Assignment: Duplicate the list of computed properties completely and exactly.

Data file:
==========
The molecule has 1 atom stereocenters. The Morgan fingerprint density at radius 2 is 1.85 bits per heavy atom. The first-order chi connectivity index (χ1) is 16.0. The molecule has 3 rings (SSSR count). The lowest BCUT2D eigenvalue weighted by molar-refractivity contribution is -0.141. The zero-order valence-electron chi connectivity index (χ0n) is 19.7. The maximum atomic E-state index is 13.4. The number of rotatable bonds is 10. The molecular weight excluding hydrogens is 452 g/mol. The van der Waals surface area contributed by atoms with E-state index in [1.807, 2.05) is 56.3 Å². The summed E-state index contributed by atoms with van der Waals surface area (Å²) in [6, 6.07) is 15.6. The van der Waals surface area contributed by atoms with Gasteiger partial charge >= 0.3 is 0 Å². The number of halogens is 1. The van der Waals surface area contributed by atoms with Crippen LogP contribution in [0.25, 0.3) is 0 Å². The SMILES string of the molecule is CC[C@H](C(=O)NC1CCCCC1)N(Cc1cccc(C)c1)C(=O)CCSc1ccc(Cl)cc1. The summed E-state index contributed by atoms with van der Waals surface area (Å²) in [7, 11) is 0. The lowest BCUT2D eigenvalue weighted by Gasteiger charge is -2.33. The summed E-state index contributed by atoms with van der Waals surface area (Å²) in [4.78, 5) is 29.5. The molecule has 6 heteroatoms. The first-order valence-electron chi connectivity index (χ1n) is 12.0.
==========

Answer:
The molecule has 1 atom stereocenters. The Morgan fingerprint density at radius 2 is 1.85 bits per heavy atom. The first-order chi connectivity index (χ1) is 16.0. The molecule has 3 rings (SSSR count). The lowest BCUT2D eigenvalue weighted by molar-refractivity contribution is -0.141. The zero-order valence-electron chi connectivity index (χ0n) is 19.7. The maximum atomic E-state index is 13.4. The number of rotatable bonds is 10. The molecular weight excluding hydrogens is 452 g/mol. The van der Waals surface area contributed by atoms with E-state index in [1.807, 2.05) is 56.3 Å². The summed E-state index contributed by atoms with van der Waals surface area (Å²) in [6, 6.07) is 15.6. The van der Waals surface area contributed by atoms with Gasteiger partial charge >= 0.3 is 0 Å². The number of halogens is 1. The van der Waals surface area contributed by atoms with Crippen LogP contribution in [0.25, 0.3) is 0 Å². The SMILES string of the molecule is CC[C@H](C(=O)NC1CCCCC1)N(Cc1cccc(C)c1)C(=O)CCSc1ccc(Cl)cc1. The summed E-state index contributed by atoms with van der Waals surface area (Å²) in [7, 11) is 0. The lowest BCUT2D eigenvalue weighted by Gasteiger charge is -2.33. The summed E-state index contributed by atoms with van der Waals surface area (Å²) in [4.78, 5) is 29.5. The molecule has 6 heteroatoms. The first-order valence-electron chi connectivity index (χ1n) is 12.0.